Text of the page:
Game Development Stack Exchange is a question and answer site for professional and independent game developers. Join them; it only takes a minute:

Sign up
Here's how it works:
  1. Anybody can ask a question
  2. Anybody can answer
  3. The best answers are voted up and rise to the top

I am trying to calculate the direction of a swipe on a touch device screen. Lets say the screen size is 1024 wide and 768 high. The bottom left x and y coordinate is 0,0 and the top right coordinate is 1024,768.

For any given swipe, I will receive a delta vector which indicates the movement on the x and y axis. For instance, if I start a touch at 100,100 and the end the touch at 500,150 I will receive a delta vector of 400,50 and I know from this that the swipe was to the right (and a tiny bit up).

From any given delta vector, is there a formula I can use to determine which direction the vector most resembles, allowing for diagonal swiping too (i.e. left, right, up, down, up-left, up-right, down-left, down-right). I do have some code which calculates the closest with an allowed margin for error - but it occurred to me there must be a mathematical way to solve this without having to check each direction and the margin.

Hope that makes sense, Thank you.

P.s. Already tried to post this in the math overflow site, but got shot down as apparently it's not a math problem. Which actually it is. Hope this is a better choice!


Bornander: The solution you gave (which is very clever) provides the detection as shown in this image...

Solution by bornander

Where what I'm realistically after is a slightly turned version like this...

enter image description here

share|improve this question
So what you want is basically a formula that takes a vector and returns a direction (like an enum up/down/left/right) ? – Raxvan Apr 8 '14 at 10:41
Basically yes. Sorry if I made it sound over-complicated - just started doing this stuff in the context of games! – Simon Apr 8 '14 at 12:48
up vote 2 down vote accepted

You can take the unsigned angle of the vector;

angle = angle < 0 ? (2 * PI + angle) : angle; 

and if you then scale that so that it ranges from zero to one;

fraction = angle / (2 * PI)

then if you multiply that fraction with the number of available "directions" and round it to an int you'll get the direction (provided you enumerate the directions in a uniform counter clockwise direction).

In C# it might look something like this;

using System;

namespace Angles {

    enum LimitedDirection {
        Right, Up, Left, Down

    enum Direction {
        Right, RightUp, Up, LeftUp, Left, LeftDown, Down, DownRight

    class Vector
        public double X { get; private set; }
        public double Y { get; private set; }

        public Vector(double x, double y)
            X = x;
            Y = y;

        public override string ToString()
            return String.Format("({0:00.###}, {1:00.###})", X, Y);

        public double Angle
            get {
                var angle = Math.Atan2(Y, X);
                return angle < 0 ? 2 * Math.PI + angle : angle;

        public static explicit operator LimitedDirection(Vector v)
            var fraction = v.Angle/(2*Math.PI);
            return (LimitedDirection)(fraction*4); // Four directions

        public static explicit operator Direction(Vector v) {
            var fraction = v.Angle / (2 * Math.PI);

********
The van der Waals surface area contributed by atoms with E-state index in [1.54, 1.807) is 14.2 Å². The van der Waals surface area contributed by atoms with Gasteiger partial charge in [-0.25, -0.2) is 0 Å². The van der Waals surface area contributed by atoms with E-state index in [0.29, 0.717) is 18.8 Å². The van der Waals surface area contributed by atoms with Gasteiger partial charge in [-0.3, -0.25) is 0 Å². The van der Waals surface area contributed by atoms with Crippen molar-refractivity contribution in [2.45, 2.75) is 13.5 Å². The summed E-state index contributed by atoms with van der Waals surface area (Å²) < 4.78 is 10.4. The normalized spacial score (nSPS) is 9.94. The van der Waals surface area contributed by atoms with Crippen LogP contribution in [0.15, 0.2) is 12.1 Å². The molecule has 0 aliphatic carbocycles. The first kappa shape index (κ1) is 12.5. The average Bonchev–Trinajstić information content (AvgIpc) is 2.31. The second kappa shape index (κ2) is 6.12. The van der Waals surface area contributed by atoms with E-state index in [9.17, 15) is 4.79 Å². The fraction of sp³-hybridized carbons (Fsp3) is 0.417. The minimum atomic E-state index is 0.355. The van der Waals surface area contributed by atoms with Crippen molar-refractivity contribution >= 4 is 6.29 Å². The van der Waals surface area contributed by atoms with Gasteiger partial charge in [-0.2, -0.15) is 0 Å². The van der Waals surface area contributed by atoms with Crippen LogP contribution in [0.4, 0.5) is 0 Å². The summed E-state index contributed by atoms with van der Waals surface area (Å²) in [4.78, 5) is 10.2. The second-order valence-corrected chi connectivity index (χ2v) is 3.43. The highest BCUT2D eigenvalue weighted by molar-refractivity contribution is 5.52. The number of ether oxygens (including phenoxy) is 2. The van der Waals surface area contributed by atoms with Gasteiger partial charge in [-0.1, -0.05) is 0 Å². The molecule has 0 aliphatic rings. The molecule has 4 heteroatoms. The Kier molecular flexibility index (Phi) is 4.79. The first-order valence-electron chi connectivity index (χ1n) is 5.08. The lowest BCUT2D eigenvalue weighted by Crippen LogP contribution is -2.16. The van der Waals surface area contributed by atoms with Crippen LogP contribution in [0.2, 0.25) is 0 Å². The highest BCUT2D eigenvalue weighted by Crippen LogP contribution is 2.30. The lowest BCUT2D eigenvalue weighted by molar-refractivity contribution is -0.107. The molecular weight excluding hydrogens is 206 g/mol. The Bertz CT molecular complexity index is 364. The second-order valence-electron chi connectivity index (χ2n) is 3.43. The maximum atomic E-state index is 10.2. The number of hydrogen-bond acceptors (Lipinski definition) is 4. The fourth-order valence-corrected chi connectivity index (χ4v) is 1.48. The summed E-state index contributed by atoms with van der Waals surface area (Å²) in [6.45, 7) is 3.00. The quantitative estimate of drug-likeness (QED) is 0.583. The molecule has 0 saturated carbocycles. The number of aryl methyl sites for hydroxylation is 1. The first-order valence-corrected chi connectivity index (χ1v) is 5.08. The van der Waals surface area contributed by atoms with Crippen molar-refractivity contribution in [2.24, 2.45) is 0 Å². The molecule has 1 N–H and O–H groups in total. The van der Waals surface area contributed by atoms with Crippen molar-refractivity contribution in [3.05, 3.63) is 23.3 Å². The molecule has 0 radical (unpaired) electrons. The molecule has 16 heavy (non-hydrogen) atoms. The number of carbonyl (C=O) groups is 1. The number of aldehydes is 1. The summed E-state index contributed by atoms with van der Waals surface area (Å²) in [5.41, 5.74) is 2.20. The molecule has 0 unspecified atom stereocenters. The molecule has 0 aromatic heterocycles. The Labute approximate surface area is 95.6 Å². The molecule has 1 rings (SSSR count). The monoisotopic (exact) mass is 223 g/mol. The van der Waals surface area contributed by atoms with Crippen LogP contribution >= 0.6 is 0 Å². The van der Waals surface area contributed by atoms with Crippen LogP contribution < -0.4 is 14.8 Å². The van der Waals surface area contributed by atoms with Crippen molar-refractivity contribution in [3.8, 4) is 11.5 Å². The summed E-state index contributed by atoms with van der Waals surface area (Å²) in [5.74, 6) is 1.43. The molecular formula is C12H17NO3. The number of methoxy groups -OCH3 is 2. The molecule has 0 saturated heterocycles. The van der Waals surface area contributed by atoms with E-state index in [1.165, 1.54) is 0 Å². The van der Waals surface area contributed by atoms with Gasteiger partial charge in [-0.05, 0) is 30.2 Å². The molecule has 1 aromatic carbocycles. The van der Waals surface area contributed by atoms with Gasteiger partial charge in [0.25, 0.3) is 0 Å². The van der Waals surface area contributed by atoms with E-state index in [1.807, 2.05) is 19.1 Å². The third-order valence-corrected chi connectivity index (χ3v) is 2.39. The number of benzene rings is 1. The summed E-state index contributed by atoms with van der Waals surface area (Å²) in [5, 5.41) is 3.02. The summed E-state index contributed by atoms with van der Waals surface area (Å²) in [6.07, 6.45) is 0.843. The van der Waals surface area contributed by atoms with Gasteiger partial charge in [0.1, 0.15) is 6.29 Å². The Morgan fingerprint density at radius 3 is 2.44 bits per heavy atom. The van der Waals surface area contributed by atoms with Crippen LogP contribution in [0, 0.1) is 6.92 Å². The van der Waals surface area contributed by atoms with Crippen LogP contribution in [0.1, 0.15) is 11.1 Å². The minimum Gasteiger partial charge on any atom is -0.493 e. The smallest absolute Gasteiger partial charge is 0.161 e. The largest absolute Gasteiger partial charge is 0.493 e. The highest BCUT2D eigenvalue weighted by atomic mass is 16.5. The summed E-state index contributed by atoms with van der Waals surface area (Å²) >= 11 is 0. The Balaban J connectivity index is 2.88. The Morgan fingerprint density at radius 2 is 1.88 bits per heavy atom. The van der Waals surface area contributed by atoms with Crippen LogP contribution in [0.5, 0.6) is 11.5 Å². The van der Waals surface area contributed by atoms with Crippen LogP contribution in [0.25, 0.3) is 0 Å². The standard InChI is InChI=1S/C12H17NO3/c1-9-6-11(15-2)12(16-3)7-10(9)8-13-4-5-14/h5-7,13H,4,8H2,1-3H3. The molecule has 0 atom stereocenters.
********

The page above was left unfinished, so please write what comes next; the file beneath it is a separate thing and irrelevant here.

return (Direction)(fraction * 8); // Eight directions

    class Program {
        static void Main(string[] args)
            var vectors = new[] {
                    new Vector(1, 0), new Vector(1, 1), new Vector(0, 1), new Vector(-1, 1),
                    new Vector(-1, 0), new Vector(-1, -1), new Vector(0, -1), new Vector(1, -1)

            foreach (var vector in vectors)
                Console.WriteLine("{0}@{1:0.####} {2} {3}", vector, vector.Angle, (LimitedDirection)vector, (Direction)vector);

Hope that helps.

share|improve this answer
Really like this solution but the hit detection is odd. I've updated my post to demonstrate how it works according to the code you gave just now. How can I modify this to get the desired result? – Simon Apr 8 '14 at 13:50
Just subtract 22.5° from the input angle (more generally, 180°/N where N is the number of sectors) – Dan Hulme Apr 8 '14 at 14:07

Here is an approach to get the direction regardless of the how many directions you have and how many space dimensions:

unsigned int getDirection(vector v, vector[] direction_vectors, float angle_threshhold )
    for(unsigned int i = 0;i < direction_vectors.size();i++)
        if(acos(dot(v,direction_vectors[i])) < angle_threshhold )
            return i;
    return direction_vectors.size();
//directions: up/right/down/left
vector my_directions[]= {vector(0,1),vector(1,0),vector(0,-1),vector(-1,0)};
unsigned int dir = getDirection(my_vector,my_directions,45.0);
if(dir < my_directions.size())
    //have a direction equivalent to the definition of my_directions
    //undefined direction

Requirement: v and my_directions must be normalized, angle_threshhold and acos() must be in the same space(radians or degrees)

Also for 8 directions you must specify all 8 directions vector and the angle_threshhold must be 22.5

share|improve this answer
Going to give this one a go too, but will this match my (updated) diagram for direction input? – Simon Apr 8 '14 at 14:03
@Simon yes it totally works, the good thing about this is that you can define whatever vector in my_directions. The code basically just calculates the angle difference between v and directions so if direction vector is (0,1) and your vector is normalize(0,0.95) it will still fall into the same direction since the angle is below the angle threshold – Raxvan Apr 8 '14 at 16:08

Your Answer


By posting your answer, you agree to the privacy policy and terms of service.

Not the answer you're looking for? Browse other questions tagged or ask your own question.